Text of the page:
How well do we really know another person? Love's Hollow, a new play by psychologist, writer, actress and playwright Paula Caplan, tackles this and many other questions in a penetrating drama of a 17-year relationship. Back in 1977, Edie, a promising young psychologist, is having difficulties adjusting to the end of her marriage to an abusive alcoholic and her new life as a single, working mother. She consults Julian, a psychiatrist, and becomes obsessed with him, even after the analysis ends and they become professional colleagues. When Julian leaves his marriage the two begin a long affair. Julian, a quintessential 1970s style "sensitive man" whose gentleness masks a frightening passivity and lack of emotional availabiltiy, promises Edie they will have a life together but never gets around to marrying her. When he marries the glamorous but overbearing Dot, a friend of his ex-wife - because she organizes his life well - Edie is devastated. After years of broken promises and embarrassing encounters with Dot, Edie finally attempts to break free of Julian, whom she finally realizes is a psychotic and a pathological liar.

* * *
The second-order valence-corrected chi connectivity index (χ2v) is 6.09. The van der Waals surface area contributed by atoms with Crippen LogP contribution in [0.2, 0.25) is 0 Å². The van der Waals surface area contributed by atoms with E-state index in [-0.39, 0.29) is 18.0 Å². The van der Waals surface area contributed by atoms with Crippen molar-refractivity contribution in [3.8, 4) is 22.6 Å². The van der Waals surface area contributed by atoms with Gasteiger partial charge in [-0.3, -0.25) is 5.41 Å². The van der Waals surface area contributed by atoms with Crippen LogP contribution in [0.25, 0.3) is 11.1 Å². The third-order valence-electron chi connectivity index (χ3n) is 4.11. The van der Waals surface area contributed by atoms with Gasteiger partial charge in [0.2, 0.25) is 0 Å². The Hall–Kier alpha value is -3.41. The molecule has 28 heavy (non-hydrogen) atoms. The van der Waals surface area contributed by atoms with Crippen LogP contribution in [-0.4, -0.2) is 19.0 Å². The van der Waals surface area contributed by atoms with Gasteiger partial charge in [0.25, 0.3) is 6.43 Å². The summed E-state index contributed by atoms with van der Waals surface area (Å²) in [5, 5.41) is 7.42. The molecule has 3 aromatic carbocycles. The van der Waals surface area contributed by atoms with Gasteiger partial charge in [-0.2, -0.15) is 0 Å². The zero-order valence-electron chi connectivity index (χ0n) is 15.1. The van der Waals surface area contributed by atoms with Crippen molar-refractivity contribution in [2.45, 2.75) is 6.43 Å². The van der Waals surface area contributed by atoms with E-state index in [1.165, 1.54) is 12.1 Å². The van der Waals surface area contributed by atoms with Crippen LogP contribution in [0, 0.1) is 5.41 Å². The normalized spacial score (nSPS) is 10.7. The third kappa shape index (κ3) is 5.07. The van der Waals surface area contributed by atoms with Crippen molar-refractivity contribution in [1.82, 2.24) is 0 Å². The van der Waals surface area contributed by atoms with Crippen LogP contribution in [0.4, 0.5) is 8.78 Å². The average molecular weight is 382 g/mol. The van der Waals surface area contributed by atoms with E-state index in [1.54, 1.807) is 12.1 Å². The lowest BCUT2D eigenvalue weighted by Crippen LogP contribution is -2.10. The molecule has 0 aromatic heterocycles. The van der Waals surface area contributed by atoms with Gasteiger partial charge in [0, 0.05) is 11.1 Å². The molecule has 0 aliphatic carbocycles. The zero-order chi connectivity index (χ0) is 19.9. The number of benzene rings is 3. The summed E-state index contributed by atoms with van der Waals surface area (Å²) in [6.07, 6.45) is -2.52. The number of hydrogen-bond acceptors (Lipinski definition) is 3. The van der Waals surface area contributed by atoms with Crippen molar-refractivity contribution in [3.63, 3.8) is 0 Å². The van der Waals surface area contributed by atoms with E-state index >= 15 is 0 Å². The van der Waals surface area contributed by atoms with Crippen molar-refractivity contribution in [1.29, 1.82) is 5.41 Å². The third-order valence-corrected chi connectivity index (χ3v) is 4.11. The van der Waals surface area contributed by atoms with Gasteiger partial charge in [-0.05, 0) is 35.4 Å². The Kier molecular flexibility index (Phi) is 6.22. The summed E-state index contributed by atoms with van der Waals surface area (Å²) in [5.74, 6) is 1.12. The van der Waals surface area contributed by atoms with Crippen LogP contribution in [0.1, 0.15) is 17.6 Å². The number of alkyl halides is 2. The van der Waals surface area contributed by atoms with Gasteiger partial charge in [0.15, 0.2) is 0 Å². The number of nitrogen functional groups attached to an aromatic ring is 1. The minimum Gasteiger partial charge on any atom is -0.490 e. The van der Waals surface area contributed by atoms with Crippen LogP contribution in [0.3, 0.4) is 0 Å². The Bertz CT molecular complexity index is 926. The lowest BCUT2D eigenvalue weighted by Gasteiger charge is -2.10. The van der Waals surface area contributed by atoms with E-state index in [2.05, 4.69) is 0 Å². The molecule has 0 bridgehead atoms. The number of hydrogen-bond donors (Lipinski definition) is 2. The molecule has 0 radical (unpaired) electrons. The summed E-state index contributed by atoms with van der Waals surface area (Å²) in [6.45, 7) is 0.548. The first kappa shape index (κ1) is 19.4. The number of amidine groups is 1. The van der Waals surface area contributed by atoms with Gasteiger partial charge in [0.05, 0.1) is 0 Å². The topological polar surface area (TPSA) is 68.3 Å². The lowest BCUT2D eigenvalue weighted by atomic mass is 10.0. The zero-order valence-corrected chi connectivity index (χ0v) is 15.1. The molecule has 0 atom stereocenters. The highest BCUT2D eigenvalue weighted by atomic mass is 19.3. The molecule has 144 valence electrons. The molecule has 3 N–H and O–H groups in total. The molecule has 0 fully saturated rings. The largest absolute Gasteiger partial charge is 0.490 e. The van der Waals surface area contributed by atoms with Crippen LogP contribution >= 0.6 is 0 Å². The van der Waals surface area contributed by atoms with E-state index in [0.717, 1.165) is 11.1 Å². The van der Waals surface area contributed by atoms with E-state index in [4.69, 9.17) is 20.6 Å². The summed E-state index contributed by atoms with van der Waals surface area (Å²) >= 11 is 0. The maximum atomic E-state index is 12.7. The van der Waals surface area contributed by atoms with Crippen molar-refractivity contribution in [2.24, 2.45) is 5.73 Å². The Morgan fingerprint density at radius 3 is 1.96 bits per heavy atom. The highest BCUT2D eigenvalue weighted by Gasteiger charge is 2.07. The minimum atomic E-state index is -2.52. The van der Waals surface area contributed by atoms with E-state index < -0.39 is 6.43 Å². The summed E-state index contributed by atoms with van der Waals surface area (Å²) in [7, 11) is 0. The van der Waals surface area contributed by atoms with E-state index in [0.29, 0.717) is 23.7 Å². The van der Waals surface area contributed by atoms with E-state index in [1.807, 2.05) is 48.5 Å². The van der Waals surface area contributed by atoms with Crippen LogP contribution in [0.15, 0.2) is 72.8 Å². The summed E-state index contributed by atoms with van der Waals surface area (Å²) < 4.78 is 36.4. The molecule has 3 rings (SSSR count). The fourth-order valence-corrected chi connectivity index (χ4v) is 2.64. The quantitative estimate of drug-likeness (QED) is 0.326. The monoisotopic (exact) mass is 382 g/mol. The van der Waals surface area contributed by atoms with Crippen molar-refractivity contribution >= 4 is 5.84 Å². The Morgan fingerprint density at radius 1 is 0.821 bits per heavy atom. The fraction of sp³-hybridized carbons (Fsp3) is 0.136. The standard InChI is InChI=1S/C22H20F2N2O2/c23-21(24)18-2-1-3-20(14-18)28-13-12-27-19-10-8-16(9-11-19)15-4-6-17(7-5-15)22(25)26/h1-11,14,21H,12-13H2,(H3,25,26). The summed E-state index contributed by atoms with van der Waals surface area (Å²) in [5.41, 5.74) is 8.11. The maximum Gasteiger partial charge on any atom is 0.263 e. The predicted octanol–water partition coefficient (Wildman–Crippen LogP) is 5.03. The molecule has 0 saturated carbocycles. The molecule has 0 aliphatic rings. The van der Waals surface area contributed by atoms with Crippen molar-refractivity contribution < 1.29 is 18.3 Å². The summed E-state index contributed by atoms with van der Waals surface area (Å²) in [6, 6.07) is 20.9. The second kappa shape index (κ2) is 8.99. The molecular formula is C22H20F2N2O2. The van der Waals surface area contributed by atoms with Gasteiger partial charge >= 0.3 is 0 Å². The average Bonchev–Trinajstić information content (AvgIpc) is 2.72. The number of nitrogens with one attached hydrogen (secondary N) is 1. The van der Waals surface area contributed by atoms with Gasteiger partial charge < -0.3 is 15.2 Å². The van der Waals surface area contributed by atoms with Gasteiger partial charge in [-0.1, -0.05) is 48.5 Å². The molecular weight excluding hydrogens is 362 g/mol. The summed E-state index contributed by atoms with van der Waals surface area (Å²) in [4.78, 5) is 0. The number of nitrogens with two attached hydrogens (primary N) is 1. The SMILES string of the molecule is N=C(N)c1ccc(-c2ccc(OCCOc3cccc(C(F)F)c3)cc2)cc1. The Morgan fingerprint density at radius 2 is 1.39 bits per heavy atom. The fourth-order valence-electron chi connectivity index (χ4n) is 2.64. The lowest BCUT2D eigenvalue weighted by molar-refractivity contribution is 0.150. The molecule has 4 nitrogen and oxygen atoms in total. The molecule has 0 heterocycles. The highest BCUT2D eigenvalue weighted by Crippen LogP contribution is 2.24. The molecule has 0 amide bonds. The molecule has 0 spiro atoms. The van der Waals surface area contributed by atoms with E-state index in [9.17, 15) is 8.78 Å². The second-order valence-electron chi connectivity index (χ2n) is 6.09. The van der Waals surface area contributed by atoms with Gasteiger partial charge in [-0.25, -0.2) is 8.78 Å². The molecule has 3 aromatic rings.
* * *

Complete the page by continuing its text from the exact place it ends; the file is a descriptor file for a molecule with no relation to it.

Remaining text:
Caplan's sensitive direction was complemented by a number of exceptional performances by the talented cast. Elizabeth Quincy navigated all the highs and lows of the mercurial Edie, in an unforgettable performance. Doug Brandt was fabulous as the creepy, passive-aggressive Julian. Paula DeMers, as Julian's angry wife Dot, was a powerful presence in an unsympathetic and underwritten role. Liesl Tommy captured the warm-hearted side of Edie's troubled friend Kate, but seemed uncomfortable exploring the darker side of her tortured marriage to a television personality.
Steve Hart created three unique cameos, most notably as Michel, Edie and Julian's insightful, gay confidant. Colleen Cosgrove's performance as Julian's glib but ultimately detached social worker, Angelique, was a sad indictment of how the mentally ill are treated in this society. Gus Smythe in two roles - as Edie's oafish husband Roland and later as a detective - made the most of his brief stage time, and Myles Cohen was quite moving as Edie's adoring father.
Lighting designer Louis Lopardi, whose work is usually exemplary, did his best with the hopeless lighting system at Theatre 22, but it still retained its usual ambience of a parking garage. Rachel Howe's simple set worked fine. Jeffrey T. Manwaring's judicious use of music enhanced the proceedings, and Howe's time-neutral costumes traveled successfully across the decades.
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Copyright 2000 Julie Halpern